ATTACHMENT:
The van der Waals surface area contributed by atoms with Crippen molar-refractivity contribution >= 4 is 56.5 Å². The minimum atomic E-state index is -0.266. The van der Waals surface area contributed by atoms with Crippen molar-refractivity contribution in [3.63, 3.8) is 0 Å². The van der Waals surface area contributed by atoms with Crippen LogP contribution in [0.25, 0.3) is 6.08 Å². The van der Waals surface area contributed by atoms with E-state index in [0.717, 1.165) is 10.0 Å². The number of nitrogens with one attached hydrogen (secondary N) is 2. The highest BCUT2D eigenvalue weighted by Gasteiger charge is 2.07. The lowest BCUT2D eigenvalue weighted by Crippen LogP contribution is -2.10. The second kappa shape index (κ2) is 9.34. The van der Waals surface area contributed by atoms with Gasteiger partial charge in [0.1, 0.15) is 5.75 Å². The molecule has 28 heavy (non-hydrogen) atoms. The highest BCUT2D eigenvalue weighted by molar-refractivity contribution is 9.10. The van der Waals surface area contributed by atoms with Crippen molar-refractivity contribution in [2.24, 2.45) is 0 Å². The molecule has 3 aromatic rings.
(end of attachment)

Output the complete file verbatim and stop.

The van der Waals surface area contributed by atoms with Crippen molar-refractivity contribution >= 4 is 56.5 Å². The minimum atomic E-state index is -0.266. The van der Waals surface area contributed by atoms with Crippen molar-refractivity contribution in [3.63, 3.8) is 0 Å². The van der Waals surface area contributed by atoms with Crippen LogP contribution in [0.25, 0.3) is 6.08 Å². The van der Waals surface area contributed by atoms with E-state index in [0.717, 1.165) is 10.0 Å². The number of nitrogens with one attached hydrogen (secondary N) is 2. The highest BCUT2D eigenvalue weighted by Gasteiger charge is 2.07. The lowest BCUT2D eigenvalue weighted by Crippen LogP contribution is -2.10. The second kappa shape index (κ2) is 9.34. The van der Waals surface area contributed by atoms with Gasteiger partial charge in [0.1, 0.15) is 5.75 Å². The molecule has 28 heavy (non-hydrogen) atoms. The highest BCUT2D eigenvalue weighted by molar-refractivity contribution is 9.10. The van der Waals surface area contributed by atoms with Crippen molar-refractivity contribution in [2.24, 2.45) is 0 Å². The molecule has 3 aromatic rings.